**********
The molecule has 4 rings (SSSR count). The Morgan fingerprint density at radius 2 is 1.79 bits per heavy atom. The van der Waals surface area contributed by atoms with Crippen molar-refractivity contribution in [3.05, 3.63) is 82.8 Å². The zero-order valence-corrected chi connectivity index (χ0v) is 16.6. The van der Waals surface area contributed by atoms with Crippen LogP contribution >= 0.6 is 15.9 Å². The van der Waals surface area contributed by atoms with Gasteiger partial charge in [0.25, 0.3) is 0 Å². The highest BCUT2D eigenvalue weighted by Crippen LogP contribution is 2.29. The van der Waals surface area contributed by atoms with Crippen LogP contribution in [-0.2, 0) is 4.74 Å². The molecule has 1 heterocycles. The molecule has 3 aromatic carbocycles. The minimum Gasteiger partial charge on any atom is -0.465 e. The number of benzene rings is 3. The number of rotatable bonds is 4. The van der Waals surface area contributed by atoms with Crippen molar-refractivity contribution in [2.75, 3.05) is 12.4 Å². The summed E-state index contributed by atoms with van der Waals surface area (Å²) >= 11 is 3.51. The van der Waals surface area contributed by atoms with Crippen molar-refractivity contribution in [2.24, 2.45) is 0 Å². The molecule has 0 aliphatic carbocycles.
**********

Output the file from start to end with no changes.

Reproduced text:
The molecule has 4 rings (SSSR count). The Morgan fingerprint density at radius 2 is 1.79 bits per heavy atom. The van der Waals surface area contributed by atoms with Crippen molar-refractivity contribution in [3.05, 3.63) is 82.8 Å². The zero-order valence-corrected chi connectivity index (χ0v) is 16.6. The van der Waals surface area contributed by atoms with Crippen LogP contribution >= 0.6 is 15.9 Å². The van der Waals surface area contributed by atoms with Gasteiger partial charge in [0.25, 0.3) is 0 Å². The highest BCUT2D eigenvalue weighted by Crippen LogP contribution is 2.29. The van der Waals surface area contributed by atoms with Crippen LogP contribution in [-0.2, 0) is 4.74 Å². The molecule has 1 heterocycles. The molecule has 3 aromatic carbocycles. The minimum Gasteiger partial charge on any atom is -0.465 e. The number of benzene rings is 3. The number of rotatable bonds is 4. The van der Waals surface area contributed by atoms with Crippen molar-refractivity contribution in [2.75, 3.05) is 12.4 Å². The summed E-state index contributed by atoms with van der Waals surface area (Å²) >= 11 is 3.51. The van der Waals surface area contributed by atoms with Crippen molar-refractivity contribution in [2.24, 2.45) is 0 Å². The molecule has 0 aliphatic carbocycles.